Musician Shahin Najafi comes out of hiding for North American tour.
Picture this: A man dressed in black stands behind a bar. He has yellowish-green skin and red rings around his eyes. And your mission is to kill him.
This is a video game, and the man is Iranian musician Shahin Najafi. The game was made in Iran shortly after a fatwa was put on him last May. Najafi says he knows of the game. In fact, he's played it.
"It was pretty cool, I got to kill myself. But then I was alive again. So, I enjoyed that." Najafi says.
He finds it sad that anyone would want him dead so badly they produced a video game about it.
"I feel pretty disappointed that someone sat down — an Iranian person sat down — and made that game. How much hate they have in their heart disappoints me and I do feel sorry for them," he says.
Najafi has had a series of problems with Iranian authorities. He started his music career singing for various underground bands in Iran. But in 2005 he was arrested for performing concerts that officials claimed were 'inciting unrest' and 'undermining leadership.' So he fled the country and moved to Germany. There he produced the song that caused the fatwa – a rap about critical issues facing Iran.
Najafi's rap criticizes everything from international sanctions and empty political slogans, to the irony of nationalists praying on Chinese-made prayer rugs. It was released on YouTube and it's called 'Naghi.'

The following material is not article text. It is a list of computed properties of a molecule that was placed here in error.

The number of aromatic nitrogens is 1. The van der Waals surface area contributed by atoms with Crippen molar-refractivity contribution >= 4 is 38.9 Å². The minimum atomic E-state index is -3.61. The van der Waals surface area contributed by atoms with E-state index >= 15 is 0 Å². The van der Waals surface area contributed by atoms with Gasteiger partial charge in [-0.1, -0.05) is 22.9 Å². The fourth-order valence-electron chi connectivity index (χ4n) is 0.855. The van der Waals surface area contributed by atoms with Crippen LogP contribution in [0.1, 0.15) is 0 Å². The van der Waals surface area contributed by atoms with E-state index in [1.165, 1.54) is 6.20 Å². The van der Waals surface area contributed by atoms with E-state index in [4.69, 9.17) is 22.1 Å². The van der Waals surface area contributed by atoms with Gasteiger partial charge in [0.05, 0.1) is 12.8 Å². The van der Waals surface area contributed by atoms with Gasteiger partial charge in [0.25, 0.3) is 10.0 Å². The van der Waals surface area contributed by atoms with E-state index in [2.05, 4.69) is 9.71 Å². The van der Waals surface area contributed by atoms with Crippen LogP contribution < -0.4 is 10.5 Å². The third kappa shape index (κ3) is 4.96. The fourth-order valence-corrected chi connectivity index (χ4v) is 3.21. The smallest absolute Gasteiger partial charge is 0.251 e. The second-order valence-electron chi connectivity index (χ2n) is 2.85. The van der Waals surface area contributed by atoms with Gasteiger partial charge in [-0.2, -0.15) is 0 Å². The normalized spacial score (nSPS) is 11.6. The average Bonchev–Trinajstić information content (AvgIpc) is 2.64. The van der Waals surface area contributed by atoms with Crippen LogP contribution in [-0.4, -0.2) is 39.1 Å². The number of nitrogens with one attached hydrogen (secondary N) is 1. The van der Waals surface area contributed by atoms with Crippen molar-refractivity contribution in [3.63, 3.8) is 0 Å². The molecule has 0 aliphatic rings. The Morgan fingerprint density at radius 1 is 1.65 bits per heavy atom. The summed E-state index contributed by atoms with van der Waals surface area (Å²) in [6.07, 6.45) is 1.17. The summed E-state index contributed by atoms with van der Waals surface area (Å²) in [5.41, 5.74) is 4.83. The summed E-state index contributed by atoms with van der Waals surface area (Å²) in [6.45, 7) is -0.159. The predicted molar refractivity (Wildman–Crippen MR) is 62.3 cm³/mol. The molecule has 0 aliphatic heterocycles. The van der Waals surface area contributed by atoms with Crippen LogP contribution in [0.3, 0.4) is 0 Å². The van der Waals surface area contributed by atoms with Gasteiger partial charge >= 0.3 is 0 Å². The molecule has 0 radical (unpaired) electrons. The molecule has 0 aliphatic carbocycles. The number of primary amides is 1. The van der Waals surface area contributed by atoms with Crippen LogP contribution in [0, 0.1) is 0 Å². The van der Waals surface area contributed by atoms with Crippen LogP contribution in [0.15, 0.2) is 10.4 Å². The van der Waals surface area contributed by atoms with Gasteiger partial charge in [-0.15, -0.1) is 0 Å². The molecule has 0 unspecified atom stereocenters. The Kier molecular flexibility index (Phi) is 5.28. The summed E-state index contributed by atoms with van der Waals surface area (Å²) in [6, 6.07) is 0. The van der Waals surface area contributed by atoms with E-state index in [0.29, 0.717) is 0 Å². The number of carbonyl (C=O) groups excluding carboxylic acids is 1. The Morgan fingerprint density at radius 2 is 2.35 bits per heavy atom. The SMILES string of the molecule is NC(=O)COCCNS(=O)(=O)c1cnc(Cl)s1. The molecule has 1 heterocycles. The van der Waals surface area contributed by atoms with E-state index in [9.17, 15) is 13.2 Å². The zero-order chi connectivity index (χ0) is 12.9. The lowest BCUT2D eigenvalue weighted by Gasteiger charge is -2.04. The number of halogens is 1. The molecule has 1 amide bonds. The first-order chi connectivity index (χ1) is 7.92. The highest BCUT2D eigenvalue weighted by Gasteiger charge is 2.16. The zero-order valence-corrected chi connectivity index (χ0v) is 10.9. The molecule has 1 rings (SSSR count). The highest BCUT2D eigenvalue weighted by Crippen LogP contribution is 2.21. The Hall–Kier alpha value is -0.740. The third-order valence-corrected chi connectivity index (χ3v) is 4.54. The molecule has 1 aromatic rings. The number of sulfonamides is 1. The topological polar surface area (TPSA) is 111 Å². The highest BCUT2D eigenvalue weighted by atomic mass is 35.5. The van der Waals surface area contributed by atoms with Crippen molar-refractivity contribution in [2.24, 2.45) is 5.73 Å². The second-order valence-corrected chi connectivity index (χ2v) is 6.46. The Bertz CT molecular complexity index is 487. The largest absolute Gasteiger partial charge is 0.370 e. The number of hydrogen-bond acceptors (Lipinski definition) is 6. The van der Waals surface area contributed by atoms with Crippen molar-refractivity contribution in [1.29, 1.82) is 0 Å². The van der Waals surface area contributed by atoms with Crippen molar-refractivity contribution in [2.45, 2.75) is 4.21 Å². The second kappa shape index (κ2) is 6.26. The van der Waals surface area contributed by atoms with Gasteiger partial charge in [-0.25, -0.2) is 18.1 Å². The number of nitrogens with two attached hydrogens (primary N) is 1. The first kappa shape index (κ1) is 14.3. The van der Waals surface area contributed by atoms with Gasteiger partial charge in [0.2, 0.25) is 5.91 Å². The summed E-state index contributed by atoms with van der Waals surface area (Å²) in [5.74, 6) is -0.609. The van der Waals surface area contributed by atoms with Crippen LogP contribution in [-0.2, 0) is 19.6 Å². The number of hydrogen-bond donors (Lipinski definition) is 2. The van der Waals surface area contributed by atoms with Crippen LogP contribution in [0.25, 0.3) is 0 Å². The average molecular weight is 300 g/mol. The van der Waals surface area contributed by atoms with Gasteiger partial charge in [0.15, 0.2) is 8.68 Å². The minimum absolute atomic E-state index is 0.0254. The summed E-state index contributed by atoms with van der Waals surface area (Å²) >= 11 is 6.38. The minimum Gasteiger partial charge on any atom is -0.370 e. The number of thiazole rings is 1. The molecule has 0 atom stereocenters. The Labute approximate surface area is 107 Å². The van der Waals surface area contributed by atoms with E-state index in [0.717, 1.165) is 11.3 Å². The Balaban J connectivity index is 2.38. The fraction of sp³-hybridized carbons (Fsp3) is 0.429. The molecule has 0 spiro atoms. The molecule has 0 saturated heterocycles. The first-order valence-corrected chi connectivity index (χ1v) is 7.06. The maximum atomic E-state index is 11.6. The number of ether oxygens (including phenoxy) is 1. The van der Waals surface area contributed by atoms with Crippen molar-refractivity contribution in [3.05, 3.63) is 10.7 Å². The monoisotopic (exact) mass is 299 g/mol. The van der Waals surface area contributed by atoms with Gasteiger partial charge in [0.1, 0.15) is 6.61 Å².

"Releasing Naghi was the final nail in the coffin. Where they unequivocally stated how they felt about me, which was, that I should die," Najafi says.
That was back in May. He immediately went into hiding in Germany. While staying under the radar, Najafi continued promoting his recent album, called 'Hich, Hich, Hich."
Najafi doesn't rap much in the new album. He says the album is inspired by jazz, soft rock and blues. Najafi jokes that at thirty-two, he's getting too 'old' to run around on stage and rap for two hours straight. He says sitting on a chair and playing acoustic guitar is more his speed these days.
Najafi's music is popular among many young dissidents in Iran and abroad. Whether he's rapping or singing the blues, his use of satire to highlight Iran's socio-political problems resonates with many Iranians.
Within weeks of the fatwa decree, Najafi got thousands more Facebook fans. Many in the Iranian diaspora reached out in support, and they even helped him plan his first US and Canada tour.
Najafi says he's actually less scared on tour in the States than when he's in hiding in Europe. That's because he thinks the Iranian government is less likely to lay a hand on him on US soil – for fear of international attention. Najafi says he hopes his concerts can bring the Iranian diaspora together.
"I've always doubted the power of politics in bringing people together. Art, on the other hand, brings people together all the time. Art can make you cry, it can make you laugh," he says.
And it can make your life pretty complicated if you're an Iranian artists who's challenging authority.
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